Subject: RE: test of new powerdown facility
To: 'Matthew Jacob' <firstname.lastname@example.org>
From: Peter Wieland <peterwie@MICROSOFT.com>
Date: 06/11/1998 11:20:40
which is an unfortunate way to have to go because you lose a lot of write
performance by turning off write caching.
flushing is one way to get your data in sync. Another is to set the Force
Unit Access bit in the scsi command to get write-through caching rather than
write back. Of course that requires crawling through the file systems and
deciding which i/o's have to be on the disk immediately (metadata) and which
can go on the disk later (user data depending on what the client wants) and
requires a way for the fs to communicate this need to the disk drivers on an
i/o by i/o basis.
FUA combined with flushing can probably get a reasonable mix of caching and
Of course database people will want a way to turn off the write caching of
user data as well (though they could send their own flushes). And you still
have to deal with drives that have bad write-back cache implementations
(though i think that manufacturer has finally started fixing their problems)
and drive vendors who decided to ignore the FUA bit because some operating
systems use it extensively (excessively?) and it screws up their performance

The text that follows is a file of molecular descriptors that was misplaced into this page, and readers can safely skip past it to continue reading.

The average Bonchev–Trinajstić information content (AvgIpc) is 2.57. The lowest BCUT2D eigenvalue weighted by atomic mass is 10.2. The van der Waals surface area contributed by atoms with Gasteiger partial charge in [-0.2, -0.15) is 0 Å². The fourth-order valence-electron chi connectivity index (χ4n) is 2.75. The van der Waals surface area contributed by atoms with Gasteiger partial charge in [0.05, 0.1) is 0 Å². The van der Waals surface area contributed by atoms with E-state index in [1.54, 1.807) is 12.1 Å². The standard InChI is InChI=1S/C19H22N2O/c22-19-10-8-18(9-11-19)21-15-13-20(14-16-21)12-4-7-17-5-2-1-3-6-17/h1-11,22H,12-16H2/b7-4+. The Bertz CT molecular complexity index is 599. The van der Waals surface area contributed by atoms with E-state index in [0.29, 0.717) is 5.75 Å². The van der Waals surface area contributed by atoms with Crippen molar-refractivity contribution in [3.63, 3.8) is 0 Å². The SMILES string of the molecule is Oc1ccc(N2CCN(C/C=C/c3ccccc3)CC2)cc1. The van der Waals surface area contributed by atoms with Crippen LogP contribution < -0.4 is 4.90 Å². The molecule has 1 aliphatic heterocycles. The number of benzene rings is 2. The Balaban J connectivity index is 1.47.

scores in the trade rags. And IDE drives where flushing the cache can get
you behavior somewhere between nothing and flushing the dirty data (with
interesting mid points like drives that also park their heads when you flush
All in all, IMHO turning it off write caching is the safest path. But
you'll really miss being able to stream data to your drive at media speed if
From: Matthew Jacob [mailto:email@example.com]
Sent: Thursday, June 11, 1998 10:25 AM
Subject: Re: test of new powerdown facility
I'm still very uneasy about this SYNCHRONIZE CACHE thingie. If this
drive has writeback cacheing enabled by default, you're no better
off (as I've said) than having a filesystem where all I/O is
>I like Chris's idea of a generic "make sure the data is sync'd" ioctl
>that the buffer cache and/or file system code can use.
No, that's really not the right thing to do I believe, *unless* you
go to the effort of an ioctl that also *enables* device cacheing.
I believe that block devices should not have this cache enabled
unless requested (and this should be enforced in the driver).